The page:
I was delighted to take part in a study funded by Versus Arthritis explains Clive Nayler
My symptoms of dermatomyositis began in 2018, with painful, bloated hands and toes, with skin that hardened, peeled and split continuously.
My arm and leg strength reduced, resulting in rapid reduction in mobility. My GP had suggested the possibility of dermatomyositis and I was referred to a dermatologist and consequently to rheumatology and lung consultants.
My symptoms have been variable and change frequently between clinic appointments. I have frequently found it challenging to easily and accurately convey symptom variation to any of the doctors looking after me. I was delighted to take part in the MyoPAD study. Participation was straightforward and everything was explained to me before and during the recruitment appointment.
Active participation was required; I needed to enter questionnaire answers every day and continuously wear the sensor. This didn’t feel onerous and actually made it feel that I was a vital part of the study. My results showed how my symptoms and walking pattern changed over the three months. It would be great to be able to review this sort of data with my doctors during routine clinic appointments. The results highlighted the multi-factor elements of this rare disease in action and hopefully will lead to improved management of the symptoms.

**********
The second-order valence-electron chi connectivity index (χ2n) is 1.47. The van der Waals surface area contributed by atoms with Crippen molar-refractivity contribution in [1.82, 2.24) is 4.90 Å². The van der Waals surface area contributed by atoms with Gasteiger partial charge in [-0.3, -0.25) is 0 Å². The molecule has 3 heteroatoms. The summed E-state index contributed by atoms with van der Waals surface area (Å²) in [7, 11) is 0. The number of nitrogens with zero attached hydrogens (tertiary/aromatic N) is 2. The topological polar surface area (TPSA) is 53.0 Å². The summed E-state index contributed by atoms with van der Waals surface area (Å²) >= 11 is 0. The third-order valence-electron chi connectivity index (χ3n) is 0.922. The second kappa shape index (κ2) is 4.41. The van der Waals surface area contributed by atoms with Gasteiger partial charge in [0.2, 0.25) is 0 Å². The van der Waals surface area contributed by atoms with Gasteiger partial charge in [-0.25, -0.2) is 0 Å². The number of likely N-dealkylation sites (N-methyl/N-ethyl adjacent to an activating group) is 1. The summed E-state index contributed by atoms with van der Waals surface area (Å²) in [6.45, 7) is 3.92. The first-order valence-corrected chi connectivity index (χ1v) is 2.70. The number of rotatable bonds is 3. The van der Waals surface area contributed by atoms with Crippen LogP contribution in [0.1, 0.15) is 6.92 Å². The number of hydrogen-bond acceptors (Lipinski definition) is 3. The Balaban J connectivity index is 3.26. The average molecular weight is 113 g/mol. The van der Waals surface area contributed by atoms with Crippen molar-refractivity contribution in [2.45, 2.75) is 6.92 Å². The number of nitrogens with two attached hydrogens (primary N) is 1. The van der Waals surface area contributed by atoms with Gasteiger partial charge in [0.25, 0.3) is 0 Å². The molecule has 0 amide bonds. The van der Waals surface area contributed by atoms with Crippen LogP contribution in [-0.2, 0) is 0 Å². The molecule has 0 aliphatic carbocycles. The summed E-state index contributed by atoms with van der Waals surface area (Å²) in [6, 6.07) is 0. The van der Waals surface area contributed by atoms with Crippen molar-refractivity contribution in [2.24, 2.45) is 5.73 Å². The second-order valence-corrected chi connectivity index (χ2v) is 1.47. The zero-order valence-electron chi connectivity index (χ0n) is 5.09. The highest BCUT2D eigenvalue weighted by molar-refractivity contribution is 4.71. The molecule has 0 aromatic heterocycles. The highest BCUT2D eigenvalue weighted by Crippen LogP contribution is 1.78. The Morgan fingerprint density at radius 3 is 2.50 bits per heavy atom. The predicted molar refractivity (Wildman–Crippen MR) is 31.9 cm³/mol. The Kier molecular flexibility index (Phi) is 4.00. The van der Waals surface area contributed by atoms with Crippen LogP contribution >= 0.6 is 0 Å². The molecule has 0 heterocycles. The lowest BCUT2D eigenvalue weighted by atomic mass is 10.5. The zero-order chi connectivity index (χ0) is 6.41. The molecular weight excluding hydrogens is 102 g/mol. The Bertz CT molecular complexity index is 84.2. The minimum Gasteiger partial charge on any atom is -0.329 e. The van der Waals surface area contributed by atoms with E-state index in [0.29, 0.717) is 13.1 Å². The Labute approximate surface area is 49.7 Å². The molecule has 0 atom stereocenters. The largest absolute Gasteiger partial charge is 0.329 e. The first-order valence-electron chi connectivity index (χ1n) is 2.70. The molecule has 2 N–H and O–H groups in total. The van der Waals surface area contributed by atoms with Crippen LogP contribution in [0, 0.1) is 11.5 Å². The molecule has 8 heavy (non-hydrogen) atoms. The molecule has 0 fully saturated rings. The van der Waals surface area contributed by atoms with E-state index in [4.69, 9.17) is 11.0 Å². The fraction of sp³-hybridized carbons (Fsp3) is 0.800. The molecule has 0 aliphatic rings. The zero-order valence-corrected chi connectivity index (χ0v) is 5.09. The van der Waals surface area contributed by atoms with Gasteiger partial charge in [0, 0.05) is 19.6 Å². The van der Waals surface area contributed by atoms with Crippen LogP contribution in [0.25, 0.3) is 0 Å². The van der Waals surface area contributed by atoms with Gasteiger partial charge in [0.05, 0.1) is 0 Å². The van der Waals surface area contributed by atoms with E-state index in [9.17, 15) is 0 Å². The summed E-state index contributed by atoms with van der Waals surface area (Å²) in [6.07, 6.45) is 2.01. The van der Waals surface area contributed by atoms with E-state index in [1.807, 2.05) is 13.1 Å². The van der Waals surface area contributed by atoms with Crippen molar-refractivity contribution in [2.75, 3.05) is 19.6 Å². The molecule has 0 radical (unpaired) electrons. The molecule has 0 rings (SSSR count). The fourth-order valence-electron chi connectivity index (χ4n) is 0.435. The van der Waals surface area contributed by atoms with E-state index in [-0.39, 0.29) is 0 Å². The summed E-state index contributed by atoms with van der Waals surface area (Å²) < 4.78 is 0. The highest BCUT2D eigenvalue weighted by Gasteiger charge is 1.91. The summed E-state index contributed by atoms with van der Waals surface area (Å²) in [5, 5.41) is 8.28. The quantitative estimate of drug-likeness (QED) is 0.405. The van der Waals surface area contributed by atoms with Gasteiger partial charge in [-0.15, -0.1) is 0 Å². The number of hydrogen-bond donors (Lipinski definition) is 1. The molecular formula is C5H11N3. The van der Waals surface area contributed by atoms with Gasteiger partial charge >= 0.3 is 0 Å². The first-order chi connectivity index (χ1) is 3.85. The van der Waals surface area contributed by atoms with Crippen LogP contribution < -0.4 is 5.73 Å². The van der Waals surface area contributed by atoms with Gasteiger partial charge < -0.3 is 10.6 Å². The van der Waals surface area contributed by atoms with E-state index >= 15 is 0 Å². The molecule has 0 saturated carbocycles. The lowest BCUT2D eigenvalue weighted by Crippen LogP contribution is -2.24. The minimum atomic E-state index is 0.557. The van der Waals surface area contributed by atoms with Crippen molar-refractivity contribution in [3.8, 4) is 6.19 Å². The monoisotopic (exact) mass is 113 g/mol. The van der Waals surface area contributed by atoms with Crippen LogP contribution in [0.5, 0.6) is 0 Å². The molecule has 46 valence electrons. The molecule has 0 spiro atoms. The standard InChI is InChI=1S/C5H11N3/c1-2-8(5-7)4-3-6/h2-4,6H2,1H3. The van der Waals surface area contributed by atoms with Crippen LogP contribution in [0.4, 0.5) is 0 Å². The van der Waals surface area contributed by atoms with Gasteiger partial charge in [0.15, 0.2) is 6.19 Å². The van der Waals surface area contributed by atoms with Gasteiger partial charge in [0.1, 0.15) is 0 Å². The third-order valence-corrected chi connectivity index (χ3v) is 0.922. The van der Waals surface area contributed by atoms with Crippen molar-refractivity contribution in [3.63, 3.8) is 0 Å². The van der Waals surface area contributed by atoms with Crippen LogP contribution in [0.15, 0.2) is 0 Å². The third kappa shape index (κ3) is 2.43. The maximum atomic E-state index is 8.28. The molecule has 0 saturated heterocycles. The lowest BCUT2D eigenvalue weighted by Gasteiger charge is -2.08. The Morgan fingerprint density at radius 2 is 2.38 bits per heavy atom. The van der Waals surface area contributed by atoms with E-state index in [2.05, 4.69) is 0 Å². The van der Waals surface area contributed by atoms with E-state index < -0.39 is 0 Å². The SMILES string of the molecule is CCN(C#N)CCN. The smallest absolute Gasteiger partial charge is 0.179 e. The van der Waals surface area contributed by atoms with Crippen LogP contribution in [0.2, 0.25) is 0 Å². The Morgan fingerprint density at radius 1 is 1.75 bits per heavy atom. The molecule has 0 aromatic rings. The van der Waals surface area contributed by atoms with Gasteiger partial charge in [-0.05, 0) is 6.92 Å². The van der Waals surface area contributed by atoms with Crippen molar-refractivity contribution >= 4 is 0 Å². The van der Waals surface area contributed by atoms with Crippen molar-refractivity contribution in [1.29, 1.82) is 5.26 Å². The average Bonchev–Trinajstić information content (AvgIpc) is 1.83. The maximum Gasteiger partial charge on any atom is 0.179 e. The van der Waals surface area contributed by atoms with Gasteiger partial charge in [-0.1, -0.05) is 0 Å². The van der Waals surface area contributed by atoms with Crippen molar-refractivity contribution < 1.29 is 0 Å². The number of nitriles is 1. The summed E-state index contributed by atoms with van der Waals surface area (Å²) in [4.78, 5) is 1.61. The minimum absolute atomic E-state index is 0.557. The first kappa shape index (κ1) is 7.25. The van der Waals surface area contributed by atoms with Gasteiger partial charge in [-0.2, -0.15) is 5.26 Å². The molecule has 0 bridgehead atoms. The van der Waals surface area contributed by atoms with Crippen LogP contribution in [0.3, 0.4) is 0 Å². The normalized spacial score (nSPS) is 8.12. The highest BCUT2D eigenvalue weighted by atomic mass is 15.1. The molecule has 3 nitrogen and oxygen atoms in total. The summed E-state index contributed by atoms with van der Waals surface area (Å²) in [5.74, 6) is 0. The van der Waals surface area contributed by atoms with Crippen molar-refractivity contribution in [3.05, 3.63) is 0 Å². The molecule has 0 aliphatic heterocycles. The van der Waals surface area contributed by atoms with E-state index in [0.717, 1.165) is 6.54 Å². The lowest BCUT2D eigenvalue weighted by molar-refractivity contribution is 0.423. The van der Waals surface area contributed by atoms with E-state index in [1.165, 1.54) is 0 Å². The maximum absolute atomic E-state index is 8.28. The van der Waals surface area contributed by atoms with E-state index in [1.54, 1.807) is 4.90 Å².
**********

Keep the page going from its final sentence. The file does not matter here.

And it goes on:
More about the MyoPAD study
The Myositis Physical Activity Device (MyoPAD) study – funded by Versus Arthritis and The National Institute for Health Research Manchester Biomedical Research Centre – aimed to investigate if remote patient monitoring could be used to detect the occurrence of myositis flares. Dr Alexander Oldroyd worked as Principal Investigator for the study alongside Prof Hector Chinoy and Prof William Dixon, and in collaboration with the Manchester Myositis Research Group and The University of Manchester’s Centre for Epidemiology Versus Arthritis. MyoPAD was designed alongside industry partners from ZiteLab and SENS Innovation. ZiteLab, who specialise in app development for patient data collection and patient registries, led the app development. SENS Innovation, who specialise in wearable sensor development for gait/physical activity measurement, led sensor-based aspects of the study.
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